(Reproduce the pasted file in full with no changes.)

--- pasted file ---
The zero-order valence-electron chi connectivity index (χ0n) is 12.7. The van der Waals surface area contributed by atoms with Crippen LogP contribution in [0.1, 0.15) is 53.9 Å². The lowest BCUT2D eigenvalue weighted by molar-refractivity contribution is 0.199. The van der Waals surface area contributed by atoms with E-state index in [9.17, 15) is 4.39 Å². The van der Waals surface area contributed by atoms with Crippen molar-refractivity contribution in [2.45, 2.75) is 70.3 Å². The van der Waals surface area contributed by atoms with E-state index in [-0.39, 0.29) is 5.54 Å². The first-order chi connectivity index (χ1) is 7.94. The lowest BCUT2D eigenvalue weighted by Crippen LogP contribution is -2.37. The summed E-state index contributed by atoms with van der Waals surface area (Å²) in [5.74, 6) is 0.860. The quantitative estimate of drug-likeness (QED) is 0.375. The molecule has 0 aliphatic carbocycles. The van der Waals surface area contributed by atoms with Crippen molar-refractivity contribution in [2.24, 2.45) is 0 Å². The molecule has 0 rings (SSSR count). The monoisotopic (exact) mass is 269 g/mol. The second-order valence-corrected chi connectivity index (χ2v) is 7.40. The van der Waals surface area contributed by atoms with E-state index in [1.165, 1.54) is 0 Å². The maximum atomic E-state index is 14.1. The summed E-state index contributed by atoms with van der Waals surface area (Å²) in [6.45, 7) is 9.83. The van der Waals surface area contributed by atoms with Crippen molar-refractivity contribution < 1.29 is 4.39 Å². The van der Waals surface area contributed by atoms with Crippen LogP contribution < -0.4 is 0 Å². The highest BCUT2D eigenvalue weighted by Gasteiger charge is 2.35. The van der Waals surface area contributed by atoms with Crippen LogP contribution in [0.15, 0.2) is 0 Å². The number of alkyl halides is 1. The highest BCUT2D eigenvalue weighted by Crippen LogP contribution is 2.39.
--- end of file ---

The zero-order valence-electron chi connectivity index (χ0n) is 12.7. The van der Waals surface area contributed by atoms with Crippen LogP contribution in [0.1, 0.15) is 53.9 Å². The lowest BCUT2D eigenvalue weighted by molar-refractivity contribution is 0.199. The van der Waals surface area contributed by atoms with E-state index in [9.17, 15) is 4.39 Å². The van der Waals surface area contributed by atoms with Crippen molar-refractivity contribution in [2.45, 2.75) is 70.3 Å². The van der Waals surface area contributed by atoms with E-state index in [-0.39, 0.29) is 5.54 Å². The first-order chi connectivity index (χ1) is 7.94. The lowest BCUT2D eigenvalue weighted by Crippen LogP contribution is -2.37. The summed E-state index contributed by atoms with van der Waals surface area (Å²) in [5.74, 6) is 0.860. The quantitative estimate of drug-likeness (QED) is 0.375. The molecule has 0 aliphatic carbocycles. The van der Waals surface area contributed by atoms with Crippen molar-refractivity contribution in [2.24, 2.45) is 0 Å². The molecule has 0 rings (SSSR count). The monoisotopic (exact) mass is 269 g/mol. The second-order valence-corrected chi connectivity index (χ2v) is 7.40. The van der Waals surface area contributed by atoms with E-state index in [1.165, 1.54) is 0 Å². The maximum atomic E-state index is 14.1. The summed E-state index contributed by atoms with van der Waals surface area (Å²) in [6.45, 7) is 9.83. The van der Waals surface area contributed by atoms with Crippen molar-refractivity contribution < 1.29 is 4.39 Å². The van der Waals surface area contributed by atoms with Crippen LogP contribution < -0.4 is 0 Å². The highest BCUT2D eigenvalue weighted by Gasteiger charge is 2.35. The van der Waals surface area contributed by atoms with Crippen LogP contribution in [0.15, 0.2) is 0 Å². The number of alkyl halides is 1. The highest BCUT2D eigenvalue weighted by Crippen LogP contribution is 2.39.